And shouldn't attorneys be held to a little higher standard when it comes to these kind of outbursts?

More on Grace here and here.

Sunday, February 19, 2006

Madden and the SuperBowl

This is one of the best articles i've read on Madden's worse than mediocre performance at SB XL.

A few snippets on the two plays that drew the most post-game bloviation:
The fourth play of the series is the first of several that have dominated post-game conversation. On a play where the coverage of the Steelers’ secondary was every bit as good as the blocking of the Seahawks’ line, resulting in a seemingly endless downfield search and scramble by Hasselbeck, Darrell Jackson completed his route, then had to ad lib in an attempt to work himself free. In an end zone where he could have gone in any direction to try to elude Chris Hope, Jackson ran directly at Hope as though he was run blocking, forcing Hope to brace himself, then pushed Hope hard enough with his right hand to make the safety take a step backwards and propelled himself away in the opposite direction. Madden initially characterized the play as “When you think of push offs, that’s not the kind you think about.” Perhaps it would be easier to call if it looked more like a Seinfeld episode in which Elaine gives Jerry a double fisted pounding to the chest with an emphatic “Get out!”, but, short of that, it was a push off, as Madden would later confess. If it was a legal technique that Jackson used, then offensive coordinators around the league would be clamoring to teach their receivers the maneuver and had the official not called it, the league would undoubtedly be sending the Steelers another apology after the game. But Madden’s characterization of the play leaves many, particularly those with sympathetic to the Seahawks and officiating antagonists, believing it’s a call that should not have been made and that the referee who called it somehow doesn’t understand the spirit of the rule, when it was the analyst who was wrong.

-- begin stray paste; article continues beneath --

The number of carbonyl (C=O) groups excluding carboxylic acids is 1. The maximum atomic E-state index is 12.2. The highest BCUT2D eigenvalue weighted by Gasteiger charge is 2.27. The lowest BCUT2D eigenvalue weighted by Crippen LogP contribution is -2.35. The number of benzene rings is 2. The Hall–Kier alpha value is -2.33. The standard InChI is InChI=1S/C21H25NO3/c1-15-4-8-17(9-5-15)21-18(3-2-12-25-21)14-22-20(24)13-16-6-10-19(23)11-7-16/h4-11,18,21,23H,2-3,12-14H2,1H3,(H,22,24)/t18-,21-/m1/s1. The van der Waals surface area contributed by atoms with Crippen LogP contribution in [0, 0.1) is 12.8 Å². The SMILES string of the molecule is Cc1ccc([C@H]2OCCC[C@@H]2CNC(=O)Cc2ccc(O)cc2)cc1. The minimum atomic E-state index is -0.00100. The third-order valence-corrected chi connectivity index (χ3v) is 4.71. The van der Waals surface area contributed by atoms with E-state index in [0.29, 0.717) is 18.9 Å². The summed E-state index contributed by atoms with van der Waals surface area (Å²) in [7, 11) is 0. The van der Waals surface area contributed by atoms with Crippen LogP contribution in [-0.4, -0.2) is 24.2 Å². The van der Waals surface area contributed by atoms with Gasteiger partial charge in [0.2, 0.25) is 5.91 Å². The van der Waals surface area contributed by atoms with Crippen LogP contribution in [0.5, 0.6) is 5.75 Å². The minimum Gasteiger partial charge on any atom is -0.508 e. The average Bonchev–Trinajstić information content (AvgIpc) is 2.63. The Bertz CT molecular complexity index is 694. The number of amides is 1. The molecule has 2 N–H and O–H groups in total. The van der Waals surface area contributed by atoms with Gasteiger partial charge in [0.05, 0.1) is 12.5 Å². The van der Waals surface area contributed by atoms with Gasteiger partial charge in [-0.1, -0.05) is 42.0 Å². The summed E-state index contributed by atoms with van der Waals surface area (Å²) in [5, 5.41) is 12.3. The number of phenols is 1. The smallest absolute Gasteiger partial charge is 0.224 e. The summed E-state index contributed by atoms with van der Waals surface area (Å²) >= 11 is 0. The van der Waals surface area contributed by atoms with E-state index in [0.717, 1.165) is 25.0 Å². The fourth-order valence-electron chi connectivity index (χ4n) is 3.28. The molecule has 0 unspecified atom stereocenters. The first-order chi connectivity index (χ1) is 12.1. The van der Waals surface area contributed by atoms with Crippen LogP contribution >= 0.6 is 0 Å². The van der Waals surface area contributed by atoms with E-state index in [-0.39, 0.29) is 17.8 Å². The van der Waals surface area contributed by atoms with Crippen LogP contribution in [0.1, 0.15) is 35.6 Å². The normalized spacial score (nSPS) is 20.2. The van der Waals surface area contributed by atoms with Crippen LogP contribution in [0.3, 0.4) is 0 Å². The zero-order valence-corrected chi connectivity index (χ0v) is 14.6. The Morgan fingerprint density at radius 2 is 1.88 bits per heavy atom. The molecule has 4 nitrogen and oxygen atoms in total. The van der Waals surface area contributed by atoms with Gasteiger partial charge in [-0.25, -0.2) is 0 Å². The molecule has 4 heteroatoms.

Of course, another play that stirred controversy was the holding call that nullified a long Seahawks’ pass to Jeremy Stevens. Replays showed that Locklear did in fact grab Haggans’ jersey and pulled down to knock Haggans to his knees. Stating almost indifferently that he didn’t see any holding and that “you can call holding on any play” is simply not good enough, not in the Super Bowl, not on a play as critical as that. It was incumbent on Madden to study the play and make a declaration one way or the other, then support his argument. He was the expert.
Clark Haggans was a mismatch for Locklear. He provided the only consistent pressure the Steelers had all day. The fact that Haggans got a great jump on the holding play because he could anticipate the snap count since Hasselbeck hadn’t changed up the cadence was never mentioned. Had he been credited properly during the broadcast, it’s possible that it would be Haggans not Hines Ward going to Disney World.

Credit where due: Tunch Ilkin, the Steelers's radio analyst, pointed to Haggans as an “under the radar” guy who would come up big against Seatle.

Demurral: I don't share Pasek's confidence in Tony Kornheiser. For my money, Kornheiser has become lazy and over-extended and substitutes a third-rate Borscht-belt routine for real thought and reporting.

What i think is funny is how Pasek praises Kornheiser:
Had Tony Kornheiser believed that a call was bad, you can be sure he would not only say so, but he would say so in several different sarcastic ways, then he’d proceed to question the referee’s eyesight. One of the delicious inputs we all anticipate from Tony will be to belittle on our behalf those who deserve it. Bad referees and pompous players like Randy Moss whose effort often doesn’t match their paycheck are sure to hate Tony’s input, words that will undoubtedly polarize viewers into two categories: those who will laugh loudly at what he says, and those on the other side of his tongue who will think violent thoughts when informed of what he’s said.